These recollections of Twerton as it used to be, come from a recorded conversation with three elderly gents, Dennis, George and Les, in the Old Crown one morning. This is how they answered the questions that I asked, in their own words.
What was life in Twerton like as a child?
It was different in many ways. The Parochial School, that’s where we went as boys. That got blitzed in the war and destroyed. It was the church school. Carr, he donated it – he was the main bloke behind the school. It was a very strict school – old Cad Wallender was the headmaster. They had an attendance officer when we was kids, he’d make sure you went to school, that was his job. He would get in touch with the school and if you were missing, he would come round your house. Lyons his name was.
When you went there in the morning you had to line up in the yard, and they used to inspect you and make sure you had a handkerchief. You had to have a handkerchief – that was the way you had to be in those days. It was much more strict than it is today. When you went in for assembly, old Cad Wallender used to play the piano and across the top there, he used to have a big cane. His favourite trick was to pick you up by the ear, and that hurts, believe you me. You used to get the cane for all sorts back then. There was Empire Day when the kids used to wave the flags. Bearing in mind in those days, if you looked at an atlas, three quarters of it was in red – it belonged to us.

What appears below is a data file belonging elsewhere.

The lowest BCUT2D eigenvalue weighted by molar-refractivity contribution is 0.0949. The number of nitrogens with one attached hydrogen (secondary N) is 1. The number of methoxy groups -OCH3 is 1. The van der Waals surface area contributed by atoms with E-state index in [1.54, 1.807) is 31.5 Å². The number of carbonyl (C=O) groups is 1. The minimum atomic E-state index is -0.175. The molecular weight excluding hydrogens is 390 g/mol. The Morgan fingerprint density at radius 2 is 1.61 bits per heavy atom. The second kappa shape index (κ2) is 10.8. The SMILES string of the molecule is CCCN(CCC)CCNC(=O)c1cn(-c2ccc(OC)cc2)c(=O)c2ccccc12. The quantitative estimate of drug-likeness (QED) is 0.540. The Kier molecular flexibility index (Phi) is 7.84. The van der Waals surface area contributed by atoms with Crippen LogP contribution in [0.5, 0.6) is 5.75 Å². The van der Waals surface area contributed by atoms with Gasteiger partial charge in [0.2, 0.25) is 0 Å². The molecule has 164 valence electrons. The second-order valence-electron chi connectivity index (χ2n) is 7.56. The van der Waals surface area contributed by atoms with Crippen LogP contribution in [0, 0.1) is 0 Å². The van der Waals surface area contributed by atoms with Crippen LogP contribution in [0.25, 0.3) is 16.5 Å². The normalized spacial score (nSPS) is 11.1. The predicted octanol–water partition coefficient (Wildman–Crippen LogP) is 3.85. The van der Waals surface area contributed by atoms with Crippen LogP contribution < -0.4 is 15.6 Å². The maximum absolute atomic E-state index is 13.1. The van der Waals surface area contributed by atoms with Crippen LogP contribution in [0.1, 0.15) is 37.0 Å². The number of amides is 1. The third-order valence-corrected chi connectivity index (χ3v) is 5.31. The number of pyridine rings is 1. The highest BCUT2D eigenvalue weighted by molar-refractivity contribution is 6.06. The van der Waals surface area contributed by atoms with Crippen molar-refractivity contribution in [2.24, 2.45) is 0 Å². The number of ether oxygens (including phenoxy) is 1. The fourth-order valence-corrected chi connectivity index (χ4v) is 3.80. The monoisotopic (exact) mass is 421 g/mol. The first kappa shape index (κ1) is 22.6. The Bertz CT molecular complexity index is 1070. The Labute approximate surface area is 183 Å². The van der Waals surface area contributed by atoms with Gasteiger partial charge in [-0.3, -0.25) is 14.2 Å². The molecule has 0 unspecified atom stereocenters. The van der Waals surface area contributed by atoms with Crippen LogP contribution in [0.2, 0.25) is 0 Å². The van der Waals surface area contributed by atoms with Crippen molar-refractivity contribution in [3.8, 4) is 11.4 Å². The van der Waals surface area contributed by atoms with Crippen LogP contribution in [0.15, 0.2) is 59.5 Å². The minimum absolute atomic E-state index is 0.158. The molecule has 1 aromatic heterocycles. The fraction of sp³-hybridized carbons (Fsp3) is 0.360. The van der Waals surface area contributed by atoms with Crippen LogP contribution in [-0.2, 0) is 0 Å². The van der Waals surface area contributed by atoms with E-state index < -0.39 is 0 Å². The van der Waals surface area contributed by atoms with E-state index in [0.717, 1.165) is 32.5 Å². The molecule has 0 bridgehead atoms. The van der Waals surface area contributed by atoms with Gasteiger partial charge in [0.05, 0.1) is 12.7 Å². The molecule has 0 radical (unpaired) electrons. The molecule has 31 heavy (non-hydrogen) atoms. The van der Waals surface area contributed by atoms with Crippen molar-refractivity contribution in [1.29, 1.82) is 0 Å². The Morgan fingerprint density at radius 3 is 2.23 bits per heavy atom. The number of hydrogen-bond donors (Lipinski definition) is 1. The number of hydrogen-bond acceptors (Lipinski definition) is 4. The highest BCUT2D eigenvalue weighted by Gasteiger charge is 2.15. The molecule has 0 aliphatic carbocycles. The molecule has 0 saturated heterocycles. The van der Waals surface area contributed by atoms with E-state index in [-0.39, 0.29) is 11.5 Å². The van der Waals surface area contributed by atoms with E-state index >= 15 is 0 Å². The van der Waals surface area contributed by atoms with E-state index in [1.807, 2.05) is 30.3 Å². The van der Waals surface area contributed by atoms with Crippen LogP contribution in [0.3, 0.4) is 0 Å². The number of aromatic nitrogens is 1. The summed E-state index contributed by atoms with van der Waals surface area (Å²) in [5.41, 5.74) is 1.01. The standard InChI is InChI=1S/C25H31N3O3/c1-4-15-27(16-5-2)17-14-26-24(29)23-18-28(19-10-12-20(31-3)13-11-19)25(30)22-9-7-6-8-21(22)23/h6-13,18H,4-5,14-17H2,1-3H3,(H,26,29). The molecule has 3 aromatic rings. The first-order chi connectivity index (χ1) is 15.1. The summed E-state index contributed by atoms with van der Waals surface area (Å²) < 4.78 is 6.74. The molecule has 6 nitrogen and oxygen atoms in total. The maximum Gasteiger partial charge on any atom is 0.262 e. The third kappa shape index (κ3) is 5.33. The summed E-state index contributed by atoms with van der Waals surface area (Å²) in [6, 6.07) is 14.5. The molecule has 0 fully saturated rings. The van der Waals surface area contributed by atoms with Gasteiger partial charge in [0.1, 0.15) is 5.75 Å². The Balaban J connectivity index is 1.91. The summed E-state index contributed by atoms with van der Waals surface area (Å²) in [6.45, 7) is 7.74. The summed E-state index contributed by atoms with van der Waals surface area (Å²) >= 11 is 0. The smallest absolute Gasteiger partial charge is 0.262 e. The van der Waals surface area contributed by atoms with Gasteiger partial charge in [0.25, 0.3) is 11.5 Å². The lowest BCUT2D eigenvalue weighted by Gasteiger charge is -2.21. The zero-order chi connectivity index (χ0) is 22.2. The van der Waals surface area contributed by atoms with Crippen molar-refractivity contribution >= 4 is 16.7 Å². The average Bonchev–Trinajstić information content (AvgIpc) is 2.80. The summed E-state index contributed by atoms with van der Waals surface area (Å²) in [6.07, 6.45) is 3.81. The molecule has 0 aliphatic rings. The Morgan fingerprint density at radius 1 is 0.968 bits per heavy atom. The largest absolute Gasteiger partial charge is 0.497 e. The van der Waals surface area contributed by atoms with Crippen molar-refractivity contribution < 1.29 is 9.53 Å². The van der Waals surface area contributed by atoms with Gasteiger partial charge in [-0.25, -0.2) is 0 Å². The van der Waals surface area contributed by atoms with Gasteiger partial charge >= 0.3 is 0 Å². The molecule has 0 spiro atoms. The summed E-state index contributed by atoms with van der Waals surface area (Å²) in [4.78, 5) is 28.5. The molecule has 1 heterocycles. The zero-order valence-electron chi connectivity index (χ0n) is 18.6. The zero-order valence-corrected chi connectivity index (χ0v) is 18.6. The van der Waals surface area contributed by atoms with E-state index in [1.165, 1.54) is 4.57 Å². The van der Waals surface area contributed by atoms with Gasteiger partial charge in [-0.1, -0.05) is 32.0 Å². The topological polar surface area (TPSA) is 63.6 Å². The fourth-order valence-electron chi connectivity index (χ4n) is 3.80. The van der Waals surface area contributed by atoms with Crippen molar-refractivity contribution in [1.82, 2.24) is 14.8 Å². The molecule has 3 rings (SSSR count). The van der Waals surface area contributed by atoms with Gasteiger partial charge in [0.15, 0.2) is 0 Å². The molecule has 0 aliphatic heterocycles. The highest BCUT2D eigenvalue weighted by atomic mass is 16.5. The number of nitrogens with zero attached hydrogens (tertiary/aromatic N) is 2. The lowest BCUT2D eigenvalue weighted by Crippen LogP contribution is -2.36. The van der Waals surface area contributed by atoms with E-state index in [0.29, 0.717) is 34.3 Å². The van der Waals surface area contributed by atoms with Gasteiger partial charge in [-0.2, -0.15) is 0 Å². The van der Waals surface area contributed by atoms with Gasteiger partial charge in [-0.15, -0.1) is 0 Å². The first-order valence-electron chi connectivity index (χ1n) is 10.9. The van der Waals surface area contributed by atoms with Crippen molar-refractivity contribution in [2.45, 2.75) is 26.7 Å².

What was the village like in the old days?
You used to have the village bobby in those days, and after the war, you had a certain PC Ledger down here. He was a strict copper – he came straight out of the service in 1946, and he hadn’t been in Twerton about three months and he knew everybody in Twerton. He was one of those coppers, it didn’t matter where you went, he seemed to be on every corner. Here’s the difference between then and now: he was along there at Mill Lane – they used to have police boxes in they days – a stolen car came round the corner and he put his baton straight through the windscreen. Twerton had its own police station in they days, along the bottom of Burnham Road, opp